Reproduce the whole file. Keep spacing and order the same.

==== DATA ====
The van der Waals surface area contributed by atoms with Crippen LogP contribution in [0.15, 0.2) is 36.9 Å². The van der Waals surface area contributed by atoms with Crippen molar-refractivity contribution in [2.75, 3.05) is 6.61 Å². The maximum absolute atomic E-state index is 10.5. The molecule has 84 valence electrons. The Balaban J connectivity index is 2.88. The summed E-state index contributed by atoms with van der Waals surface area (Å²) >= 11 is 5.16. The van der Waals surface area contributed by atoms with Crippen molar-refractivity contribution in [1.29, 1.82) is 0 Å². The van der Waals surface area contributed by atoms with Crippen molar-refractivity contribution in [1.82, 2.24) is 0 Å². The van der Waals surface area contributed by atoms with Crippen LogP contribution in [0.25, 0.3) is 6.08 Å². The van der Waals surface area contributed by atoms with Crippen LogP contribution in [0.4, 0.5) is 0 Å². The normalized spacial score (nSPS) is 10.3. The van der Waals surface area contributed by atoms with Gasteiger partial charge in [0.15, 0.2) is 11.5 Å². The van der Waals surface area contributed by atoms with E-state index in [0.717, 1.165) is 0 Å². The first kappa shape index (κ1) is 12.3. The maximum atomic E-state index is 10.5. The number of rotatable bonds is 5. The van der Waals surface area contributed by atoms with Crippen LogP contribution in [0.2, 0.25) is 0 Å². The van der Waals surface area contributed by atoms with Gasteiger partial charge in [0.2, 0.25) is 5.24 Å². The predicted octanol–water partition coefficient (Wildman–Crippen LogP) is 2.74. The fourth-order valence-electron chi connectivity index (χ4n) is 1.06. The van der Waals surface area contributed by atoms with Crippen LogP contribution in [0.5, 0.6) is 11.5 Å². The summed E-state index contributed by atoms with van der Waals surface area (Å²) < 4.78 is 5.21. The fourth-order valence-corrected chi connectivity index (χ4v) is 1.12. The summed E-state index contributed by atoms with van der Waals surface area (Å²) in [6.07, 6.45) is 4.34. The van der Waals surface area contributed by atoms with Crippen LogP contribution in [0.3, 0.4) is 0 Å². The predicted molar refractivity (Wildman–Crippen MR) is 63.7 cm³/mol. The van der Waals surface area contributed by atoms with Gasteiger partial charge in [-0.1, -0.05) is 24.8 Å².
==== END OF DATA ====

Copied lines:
The van der Waals surface area contributed by atoms with Crippen LogP contribution in [0.15, 0.2) is 36.9 Å². The van der Waals surface area contributed by atoms with Crippen molar-refractivity contribution in [2.75, 3.05) is 6.61 Å². The maximum absolute atomic E-state index is 10.5. The molecule has 84 valence electrons. The Balaban J connectivity index is 2.88. The summed E-state index contributed by atoms with van der Waals surface area (Å²) >= 11 is 5.16. The van der Waals surface area contributed by atoms with Crippen molar-refractivity contribution in [1.29, 1.82) is 0 Å². The van der Waals surface area contributed by atoms with Crippen molar-refractivity contribution in [1.82, 2.24) is 0 Å². The van der Waals surface area contributed by atoms with Crippen LogP contribution in [0.25, 0.3) is 6.08 Å². The van der Waals surface area contributed by atoms with Crippen LogP contribution in [0.4, 0.5) is 0 Å². The normalized spacial score (nSPS) is 10.3. The van der Waals surface area contributed by atoms with Gasteiger partial charge in [0.15, 0.2) is 11.5 Å². The van der Waals surface area contributed by atoms with E-state index in [0.717, 1.165) is 0 Å². The first kappa shape index (κ1) is 12.3. The maximum atomic E-state index is 10.5. The number of rotatable bonds is 5. The van der Waals surface area contributed by atoms with Crippen LogP contribution in [0.2, 0.25) is 0 Å². The van der Waals surface area contributed by atoms with Gasteiger partial charge in [0.2, 0.25) is 5.24 Å². The predicted octanol–water partition coefficient (Wildman–Crippen LogP) is 2.74. The fourth-order valence-electron chi connectivity index (χ4n) is 1.06. The van der Waals surface area contributed by atoms with Crippen LogP contribution in [0.5, 0.6) is 11.5 Å². The summed E-state index contributed by atoms with van der Waals surface area (Å²) < 4.78 is 5.21. The fourth-order valence-corrected chi connectivity index (χ4v) is 1.12. The summed E-state index contributed by atoms with van der Waals surface area (Å²) in [6.07, 6.45) is 4.34. The van der Waals surface area contributed by atoms with Crippen LogP contribution in [0.3, 0.4) is 0 Å². The predicted molar refractivity (Wildman–Crippen MR) is 63.7 cm³/mol. The van der Waals surface area contributed by atoms with Gasteiger partial charge in [-0.1, -0.05) is 24.8 Å².